The Benefits of Therapy for Survivors of Sexual Abuse

The benefits of therapy for survivors of sexual abuse

At least 463,634 individuals aged 12 and over fall victim to sexual abuse each year in the United States, according to the Rape, Abuse & Incest National Network (RAINN). If you account for victims under the age of 12, the amount of victims is even more staggering.

Many of those individuals who survive their abuse go on to face obstacles that affect their quality of life, including struggling with mental health concerns, such as depression, anxiety, post-traumatic stress disorder, etc., addictions to alcohol, food, drugs, and other vices, and other concerns. However, many sexual abuse victims are able to overcome many of the setbacks they face by receiving counseling and other therapeutic interventions. Thus, many could say that the benefits of therapy for survivors of sexual abuse are significant.

Let’s explore some options that may work for you or someone you know if you’re struggling after being sexually abused and need some support.

Mental Health Struggles Individuals Who Have Been Sexually Abused Face

Sexual abuse is a type of traumatic event, much like some would classify a serious auto accident, having a close call to losing one’s life in a natural disaster like a hurricane, etc. One similarity these types of incidents share is that they happen suddenly, giving victims little to no time to prepare for what’s going to occur. This disarming feeling where victims lack control can make individuals feel anxious, wondering what’s going to happen next.

Anxiety and mistrust often go hand-in-hand. This particularly describes situations like sexual abuse, where victims were taken advantage of by a fellow person. Whether their abuser was a family member, supervisor or colleague, physician, pastor, teacher, or someone else they had a close relationship with or should have been able to trust, it’s not uncommon for victims to find it challenging to trust the fact that others may have honest, genuine, or pure intentions in getting to know them. Instead, they may fear that that person has ulterior motives, like grooming them for a sexually exploitative reason.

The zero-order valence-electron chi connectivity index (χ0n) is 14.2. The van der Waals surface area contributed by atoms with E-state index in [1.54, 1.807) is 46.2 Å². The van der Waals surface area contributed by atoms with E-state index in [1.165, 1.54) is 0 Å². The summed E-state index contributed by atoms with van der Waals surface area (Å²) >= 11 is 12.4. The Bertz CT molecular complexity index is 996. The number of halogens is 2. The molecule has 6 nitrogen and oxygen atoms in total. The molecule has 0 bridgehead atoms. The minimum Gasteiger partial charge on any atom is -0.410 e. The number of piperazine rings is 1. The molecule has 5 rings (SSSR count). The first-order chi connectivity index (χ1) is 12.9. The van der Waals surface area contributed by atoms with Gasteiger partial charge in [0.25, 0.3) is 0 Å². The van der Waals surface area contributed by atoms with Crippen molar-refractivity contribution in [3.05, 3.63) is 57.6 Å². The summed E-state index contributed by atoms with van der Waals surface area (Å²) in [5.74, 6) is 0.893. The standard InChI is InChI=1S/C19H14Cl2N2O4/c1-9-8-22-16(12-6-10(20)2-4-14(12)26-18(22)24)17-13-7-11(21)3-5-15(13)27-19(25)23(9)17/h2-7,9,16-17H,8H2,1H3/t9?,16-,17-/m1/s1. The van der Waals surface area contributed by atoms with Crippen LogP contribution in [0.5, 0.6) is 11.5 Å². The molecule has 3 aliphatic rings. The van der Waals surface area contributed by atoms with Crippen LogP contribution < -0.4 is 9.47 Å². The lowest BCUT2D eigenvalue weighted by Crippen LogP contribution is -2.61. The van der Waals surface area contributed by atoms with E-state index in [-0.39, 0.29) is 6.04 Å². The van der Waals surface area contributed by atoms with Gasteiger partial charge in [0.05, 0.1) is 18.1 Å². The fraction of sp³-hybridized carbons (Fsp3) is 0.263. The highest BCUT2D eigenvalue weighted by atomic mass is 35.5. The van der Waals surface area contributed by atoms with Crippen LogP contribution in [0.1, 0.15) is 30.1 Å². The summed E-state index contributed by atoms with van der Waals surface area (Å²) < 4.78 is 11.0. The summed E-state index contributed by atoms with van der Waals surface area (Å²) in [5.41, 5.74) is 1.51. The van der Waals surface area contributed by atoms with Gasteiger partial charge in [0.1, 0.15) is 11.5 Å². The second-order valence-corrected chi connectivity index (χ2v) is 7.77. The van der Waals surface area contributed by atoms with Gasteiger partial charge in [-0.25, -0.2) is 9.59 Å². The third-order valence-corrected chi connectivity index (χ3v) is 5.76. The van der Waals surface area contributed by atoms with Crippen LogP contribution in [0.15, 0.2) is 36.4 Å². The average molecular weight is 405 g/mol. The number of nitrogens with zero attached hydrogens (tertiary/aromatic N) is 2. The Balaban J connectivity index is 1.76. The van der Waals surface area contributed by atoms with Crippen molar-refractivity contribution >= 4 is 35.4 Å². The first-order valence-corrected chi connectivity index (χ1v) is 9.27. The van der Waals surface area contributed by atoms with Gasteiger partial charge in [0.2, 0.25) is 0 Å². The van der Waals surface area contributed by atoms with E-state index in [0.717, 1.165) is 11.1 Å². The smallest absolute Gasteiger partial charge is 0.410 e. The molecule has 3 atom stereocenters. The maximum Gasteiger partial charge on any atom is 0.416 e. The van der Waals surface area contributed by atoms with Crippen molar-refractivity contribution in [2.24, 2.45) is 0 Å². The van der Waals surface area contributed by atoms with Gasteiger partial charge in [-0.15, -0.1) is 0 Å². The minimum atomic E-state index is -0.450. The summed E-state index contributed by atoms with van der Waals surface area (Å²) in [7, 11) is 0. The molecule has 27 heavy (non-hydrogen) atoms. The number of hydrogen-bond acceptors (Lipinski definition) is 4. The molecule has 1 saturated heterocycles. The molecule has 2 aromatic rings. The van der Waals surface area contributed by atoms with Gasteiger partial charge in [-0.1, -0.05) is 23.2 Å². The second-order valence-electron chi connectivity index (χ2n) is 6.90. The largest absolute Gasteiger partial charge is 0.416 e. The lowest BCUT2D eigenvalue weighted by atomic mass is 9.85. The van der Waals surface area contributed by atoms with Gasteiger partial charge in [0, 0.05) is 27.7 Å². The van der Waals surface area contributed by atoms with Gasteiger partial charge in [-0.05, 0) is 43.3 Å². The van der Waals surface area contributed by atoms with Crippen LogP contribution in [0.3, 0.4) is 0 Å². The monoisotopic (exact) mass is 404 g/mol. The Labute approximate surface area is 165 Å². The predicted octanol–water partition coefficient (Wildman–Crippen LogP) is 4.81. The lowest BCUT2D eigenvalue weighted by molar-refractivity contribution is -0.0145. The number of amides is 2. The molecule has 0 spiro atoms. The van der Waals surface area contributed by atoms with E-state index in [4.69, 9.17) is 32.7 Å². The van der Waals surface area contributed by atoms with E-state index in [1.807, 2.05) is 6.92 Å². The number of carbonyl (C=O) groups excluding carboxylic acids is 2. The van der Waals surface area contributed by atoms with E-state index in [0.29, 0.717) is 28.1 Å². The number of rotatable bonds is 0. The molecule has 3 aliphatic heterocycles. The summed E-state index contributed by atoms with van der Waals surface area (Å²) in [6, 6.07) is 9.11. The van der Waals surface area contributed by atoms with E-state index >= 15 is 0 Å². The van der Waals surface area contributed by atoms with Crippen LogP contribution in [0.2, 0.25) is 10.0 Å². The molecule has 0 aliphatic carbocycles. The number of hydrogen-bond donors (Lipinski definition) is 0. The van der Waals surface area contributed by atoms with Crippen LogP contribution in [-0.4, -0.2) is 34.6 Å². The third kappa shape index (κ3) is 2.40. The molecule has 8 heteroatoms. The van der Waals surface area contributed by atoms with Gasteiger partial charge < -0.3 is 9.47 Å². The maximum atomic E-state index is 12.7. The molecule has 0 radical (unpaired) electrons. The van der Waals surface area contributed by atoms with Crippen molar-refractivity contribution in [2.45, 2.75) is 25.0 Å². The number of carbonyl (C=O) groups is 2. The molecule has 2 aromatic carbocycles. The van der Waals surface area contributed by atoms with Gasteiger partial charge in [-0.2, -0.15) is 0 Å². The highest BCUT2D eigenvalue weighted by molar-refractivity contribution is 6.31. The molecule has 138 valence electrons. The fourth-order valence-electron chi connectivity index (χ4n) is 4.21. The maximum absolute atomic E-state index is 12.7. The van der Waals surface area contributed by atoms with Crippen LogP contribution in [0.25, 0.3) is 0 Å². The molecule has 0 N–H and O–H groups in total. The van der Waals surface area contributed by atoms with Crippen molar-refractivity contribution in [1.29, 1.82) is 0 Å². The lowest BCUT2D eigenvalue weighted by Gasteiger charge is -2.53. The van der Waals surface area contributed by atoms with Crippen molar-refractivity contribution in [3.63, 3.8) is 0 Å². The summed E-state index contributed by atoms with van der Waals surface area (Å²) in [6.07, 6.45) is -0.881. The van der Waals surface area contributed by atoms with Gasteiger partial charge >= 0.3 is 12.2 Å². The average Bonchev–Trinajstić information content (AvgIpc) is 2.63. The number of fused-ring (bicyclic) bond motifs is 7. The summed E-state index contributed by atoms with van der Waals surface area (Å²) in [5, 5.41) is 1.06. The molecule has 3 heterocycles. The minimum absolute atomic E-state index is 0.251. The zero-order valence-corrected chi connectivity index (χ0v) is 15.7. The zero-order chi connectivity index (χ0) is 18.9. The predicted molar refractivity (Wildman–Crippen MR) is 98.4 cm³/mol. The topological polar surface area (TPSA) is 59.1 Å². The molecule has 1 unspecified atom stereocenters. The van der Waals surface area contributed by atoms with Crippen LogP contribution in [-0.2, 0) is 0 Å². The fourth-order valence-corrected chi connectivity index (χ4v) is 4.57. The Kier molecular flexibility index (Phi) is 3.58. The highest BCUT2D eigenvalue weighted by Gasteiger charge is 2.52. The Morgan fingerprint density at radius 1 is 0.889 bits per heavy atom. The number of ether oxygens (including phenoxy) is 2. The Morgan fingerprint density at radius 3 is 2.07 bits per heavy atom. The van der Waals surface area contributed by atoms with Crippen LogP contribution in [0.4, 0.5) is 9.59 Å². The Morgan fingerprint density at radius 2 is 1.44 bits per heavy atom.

Both general and social anxiety, in other words, the fear of what could happen and interacting with others, often leads sexual abuse victims to become increasingly withdrawn from society, meaning they spend less time with friends and family and doing the activities that they once enjoyed and more time alone. Depressed feelings begin to emerge, and a person’s solitude only causes that depression to grow.

To make matters worse, since individuals who’ve lived through events like these receive post-traumatic stress disorder diagnoses, they often find themselves crippled by intrusive or unwanted thoughts and flashbacks, leading to them always feeling on edge or having sleep disturbances.

The likelihood that a person who is experiencing some or all of the different emotions or behaviors above will develop a sense of worthlessness or self-loathing and begin dabbling into substance abuse or develop other addictions like ones to food, pornography, gambling, etc. or start engaging in damaging, compulsive behaviors like pulling their hair out, cutting, etc. to cope with what they’ve been through is high.